Pickett said the vaccination strategy in the state is completely unacceptable.

“I’ve received numerous calls from constituents who were concerned over redistribution of doses to the mass vaccination sites,” Pickett said in a statement. “Reducing the amount of vaccines at the rural level and prioritizing cities is unacceptable and is alienating many at risk citizens. NCDHHS leaders have promised to adjust their vaccine distribution strategy to be more equitable to rural communities and my office is here to make sure they follow through on that promise.”

Foxx released a statement saying she has been speaking to county health officials, constituents, and members of Operation Warp Speed regarding North Carolina’s progress on vaccine distribution for weeks.

“I’ve been present within countless conversations, and I’m troubled by the Cooper Administration’s previous actions,” Foxx said in a statement. “If Governor Cooper and his health advisors are to lead the state in vaccination efforts, their volatile strategy of distribution can’t be prolonged any further. Hardworking citizens in Western North Carolina fear being left behind by their own government, and they’re beyond outraged at the efforts to date to protect them.”

Hudspeth said problems with the vaccine rollout really rest in the hands of the federal government.

“North Carolina has a plan,” Hudspeth said. “Has it gone perfectly? I would say no, but it is well thought out. There are certainly kinks in it, we’re all learning through this process. We just need the federal government to help the manufacturers. Determine how they can supply this country with more vaccines.”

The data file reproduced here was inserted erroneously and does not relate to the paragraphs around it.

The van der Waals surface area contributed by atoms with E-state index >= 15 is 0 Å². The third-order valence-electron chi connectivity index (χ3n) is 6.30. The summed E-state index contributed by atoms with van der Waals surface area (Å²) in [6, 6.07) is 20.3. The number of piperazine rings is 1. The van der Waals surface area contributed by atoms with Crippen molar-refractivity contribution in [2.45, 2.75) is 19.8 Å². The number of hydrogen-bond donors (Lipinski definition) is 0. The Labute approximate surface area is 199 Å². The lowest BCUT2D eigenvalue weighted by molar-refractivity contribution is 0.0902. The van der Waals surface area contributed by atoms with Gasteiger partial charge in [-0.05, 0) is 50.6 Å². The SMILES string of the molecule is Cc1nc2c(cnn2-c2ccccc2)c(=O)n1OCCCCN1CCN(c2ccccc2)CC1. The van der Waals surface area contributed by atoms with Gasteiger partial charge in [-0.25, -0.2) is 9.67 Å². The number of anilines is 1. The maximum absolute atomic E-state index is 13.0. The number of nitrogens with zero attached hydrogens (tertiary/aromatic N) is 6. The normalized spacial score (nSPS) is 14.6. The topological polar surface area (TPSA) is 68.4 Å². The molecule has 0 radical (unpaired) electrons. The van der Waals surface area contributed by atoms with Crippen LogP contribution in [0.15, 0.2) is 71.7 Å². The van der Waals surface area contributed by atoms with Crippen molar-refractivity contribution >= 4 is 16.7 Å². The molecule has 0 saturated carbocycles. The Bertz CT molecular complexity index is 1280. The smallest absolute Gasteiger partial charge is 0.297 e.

According to data on AppHealthCare’s website, as of Jan. 29, Watauga County has received 2,050 total first doses of the Moderna vaccine and 975 doses of the Pfizer vaccine. As of Jan. 29, there were 2,050 total first doses of Moderna administered and 1,169 first doses of Pfizer administered in Watauga.

Also in Watauga County as of Jan. 29, there were 600 total second doses of Moderna vaccine received and 975 total second doses of the Pfizer vaccine. Of those total second dosage numbers, there were 260 Moderna vaccines administered and zero Pfizer vaccines administered.

For Alleghany County, as of Jan. 29, there were 1,520 total first doses of Moderna vaccine received with a total of 1,510 of the first doses administered. Also as of Jan. 29, there were 200 total second doses of Moderna vaccine received by Alleghany County with 58 total second doses administered.

AppHealthCare provides cumulative total counts of vaccine doses administered on their website each week on Friday. This information can be accessed by visiting the website at www.apphealthcare.com, clicking on the “COVID-19” tab and selecting “COVID-19 Vaccinations” from the drop-down menu.

Bailey Little contributed reporting to this article.